Commentary: Four Border Junctions

8 May 2019

India could play a crucial role in interconnecting regional energy networks. In this commentary, Mr. Mahendra P. Lama outlines what India needs to approach energy security projects in India and its neighboring countries.

This commentary by Mr. Lama, co-author of Energising Connectivity between Northeast India and its Neighbours, first appeared on the Kathmandu Post


Four Border Junctions

By Mahendra P. Lama

Four crucial and distinct energy junctions have emerged in the four corners of South Asia, where India stands to be the central actor. These junctions are the India-Nepal-People’s Republic of China (PRC) junction in the north; the India-Pakistan-Afghanistan-Iran junction in the west; the India-Sri Lanka-Maldives junction in the south; and, finally, the India-Bhutan-Bangladesh-Myanmar and Southeast Asia junction in the east.

These junctions could be further extended to connect with the other regions and subcontinents. India, as a core connecting geography, has the geostrategic advantage of integrating these four junctions, both as a transit country—say, for pipelines—and as a host for a regional power pool for electricity. The fact that India itself is a burgeoning energy market with a distinct policy slant towards green and renewables makes it doubly attractive.

What does it require for India to approach the entire energy security project in this four-junction perspective? What are the opportunities and risks involved? And, more significantly, how do these partner countries in the four junctions accept India as a point of central tendency? Is there any experimentation of this type in other regions?

Projections

Three fundamental issues arise in India’s management of these four junctions. Firstly, it is a question of the ambitious and long-term vision that India needs to redesign and practically include the newer vistas of energy flows in this integration dynamic. India’s own domestic requirement makes such a long-term vision imminent. The latest projection by the National Institution for Transforming India clearly shows that the demand for electricity itself will grow almost threefold, from 762 Terawatt-hour (TWh) in 2012 to 2239 TWh by 2030.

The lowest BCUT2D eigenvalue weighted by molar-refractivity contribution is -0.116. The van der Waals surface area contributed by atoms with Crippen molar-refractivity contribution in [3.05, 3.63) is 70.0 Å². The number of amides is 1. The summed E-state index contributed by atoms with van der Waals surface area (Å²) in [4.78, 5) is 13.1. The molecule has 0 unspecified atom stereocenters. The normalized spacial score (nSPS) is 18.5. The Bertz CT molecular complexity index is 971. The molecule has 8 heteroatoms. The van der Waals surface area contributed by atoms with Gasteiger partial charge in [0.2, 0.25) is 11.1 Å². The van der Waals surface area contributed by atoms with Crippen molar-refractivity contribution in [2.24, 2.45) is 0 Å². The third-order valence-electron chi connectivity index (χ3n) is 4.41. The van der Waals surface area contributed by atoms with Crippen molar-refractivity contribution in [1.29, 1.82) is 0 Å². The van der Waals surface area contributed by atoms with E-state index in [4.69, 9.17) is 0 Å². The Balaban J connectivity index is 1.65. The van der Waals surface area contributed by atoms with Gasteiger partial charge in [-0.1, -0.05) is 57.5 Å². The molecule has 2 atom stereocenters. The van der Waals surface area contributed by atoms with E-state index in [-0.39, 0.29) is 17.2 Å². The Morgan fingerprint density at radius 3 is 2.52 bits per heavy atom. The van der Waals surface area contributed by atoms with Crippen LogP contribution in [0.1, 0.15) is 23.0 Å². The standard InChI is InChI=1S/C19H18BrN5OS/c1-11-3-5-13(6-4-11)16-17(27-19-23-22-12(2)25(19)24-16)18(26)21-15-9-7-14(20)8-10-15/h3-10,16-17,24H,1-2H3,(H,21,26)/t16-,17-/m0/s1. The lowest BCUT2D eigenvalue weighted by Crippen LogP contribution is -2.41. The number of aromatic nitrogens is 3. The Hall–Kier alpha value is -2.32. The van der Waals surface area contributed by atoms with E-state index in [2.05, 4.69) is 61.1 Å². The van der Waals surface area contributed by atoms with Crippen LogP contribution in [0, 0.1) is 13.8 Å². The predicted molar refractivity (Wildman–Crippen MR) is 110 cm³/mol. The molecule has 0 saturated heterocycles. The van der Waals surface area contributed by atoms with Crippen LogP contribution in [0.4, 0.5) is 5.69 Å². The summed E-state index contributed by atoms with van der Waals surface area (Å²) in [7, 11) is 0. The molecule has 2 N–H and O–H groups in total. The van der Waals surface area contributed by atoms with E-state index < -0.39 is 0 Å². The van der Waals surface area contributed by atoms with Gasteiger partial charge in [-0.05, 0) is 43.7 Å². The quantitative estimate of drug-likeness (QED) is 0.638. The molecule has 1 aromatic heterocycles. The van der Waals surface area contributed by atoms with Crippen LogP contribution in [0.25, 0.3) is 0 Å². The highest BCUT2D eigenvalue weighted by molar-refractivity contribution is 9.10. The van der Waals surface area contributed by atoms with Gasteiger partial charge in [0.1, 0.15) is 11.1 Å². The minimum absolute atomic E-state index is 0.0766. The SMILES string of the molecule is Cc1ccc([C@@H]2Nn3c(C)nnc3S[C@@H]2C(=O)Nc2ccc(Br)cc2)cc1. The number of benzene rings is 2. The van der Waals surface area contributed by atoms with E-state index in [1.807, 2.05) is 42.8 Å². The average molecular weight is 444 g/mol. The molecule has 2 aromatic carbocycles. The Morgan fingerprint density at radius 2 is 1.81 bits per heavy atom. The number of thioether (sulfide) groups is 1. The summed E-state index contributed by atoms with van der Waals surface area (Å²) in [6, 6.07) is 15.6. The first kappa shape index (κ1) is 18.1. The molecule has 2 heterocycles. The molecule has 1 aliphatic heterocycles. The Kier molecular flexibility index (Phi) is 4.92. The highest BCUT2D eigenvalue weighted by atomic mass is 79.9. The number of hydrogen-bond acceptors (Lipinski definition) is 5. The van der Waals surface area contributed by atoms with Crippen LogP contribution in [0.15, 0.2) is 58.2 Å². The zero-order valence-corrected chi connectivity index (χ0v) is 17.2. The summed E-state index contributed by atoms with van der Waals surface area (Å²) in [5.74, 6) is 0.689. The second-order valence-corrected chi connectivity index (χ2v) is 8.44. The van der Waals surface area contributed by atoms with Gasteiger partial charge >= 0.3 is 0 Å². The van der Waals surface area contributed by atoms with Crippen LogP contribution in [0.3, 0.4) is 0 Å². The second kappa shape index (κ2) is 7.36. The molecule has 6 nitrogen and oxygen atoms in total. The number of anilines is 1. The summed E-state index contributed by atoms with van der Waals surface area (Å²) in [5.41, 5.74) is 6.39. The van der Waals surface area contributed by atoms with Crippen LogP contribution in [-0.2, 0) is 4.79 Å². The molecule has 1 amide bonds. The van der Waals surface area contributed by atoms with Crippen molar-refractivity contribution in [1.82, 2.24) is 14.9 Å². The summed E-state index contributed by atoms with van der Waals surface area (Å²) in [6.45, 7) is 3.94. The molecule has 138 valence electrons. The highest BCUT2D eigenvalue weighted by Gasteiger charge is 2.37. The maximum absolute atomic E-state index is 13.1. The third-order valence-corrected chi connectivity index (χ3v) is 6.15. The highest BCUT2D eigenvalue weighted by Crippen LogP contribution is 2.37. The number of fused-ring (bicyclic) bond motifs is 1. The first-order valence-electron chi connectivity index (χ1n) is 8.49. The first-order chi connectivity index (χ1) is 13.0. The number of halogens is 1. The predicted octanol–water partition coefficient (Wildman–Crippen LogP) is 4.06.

The highest increase will be in residential and industrial sectors. Coal, with a 52% share, will continue to be the dominant source in the primary energy mix followed by oil (29%) and gas (8%). India’s dependence on the import of fossil fuels will rise from 32% in 2012 to 45% in 2030. Its dependence on oil imports at over 80% will be the highest followed by over 59% import dependence on coal and almost 40% dependence on gas imports.

The four-junction energy exchange has the potential to transform this entire matrix of supply dynamics and the sources of the primary energy mix. This stands imminent in the context of building a range of newer infrastructure, including ports, economic corridors and roads and railway, around the Indian subcontinent. The decline in crude oil prices and substantive progress made in shale gas production, mainly in the United States, will further push India to the center stage.

For India, as the core market and transit country, there are several opportunities that vary from reconfiguring the neighborhood for new variety of regionalism to renegotiating the vistas of cooperation. There is also an opportunity to interlink various physical infrastructures laid in Central Asia, South Asia and Southeast Asia and in the immediate neighborhood of West Asia. This also amounts to effectively harnessing regional organizations in South, Central and Southeast Asia. Each junction has its peculiarity, and could trigger unprecedented gains. The cascading and spiraling impact of this junction approach on energy exchanges, regional investment, trade, and people-to-people contacts could in fact decimate national prejudices that have so far hampered regionalism.

Western junction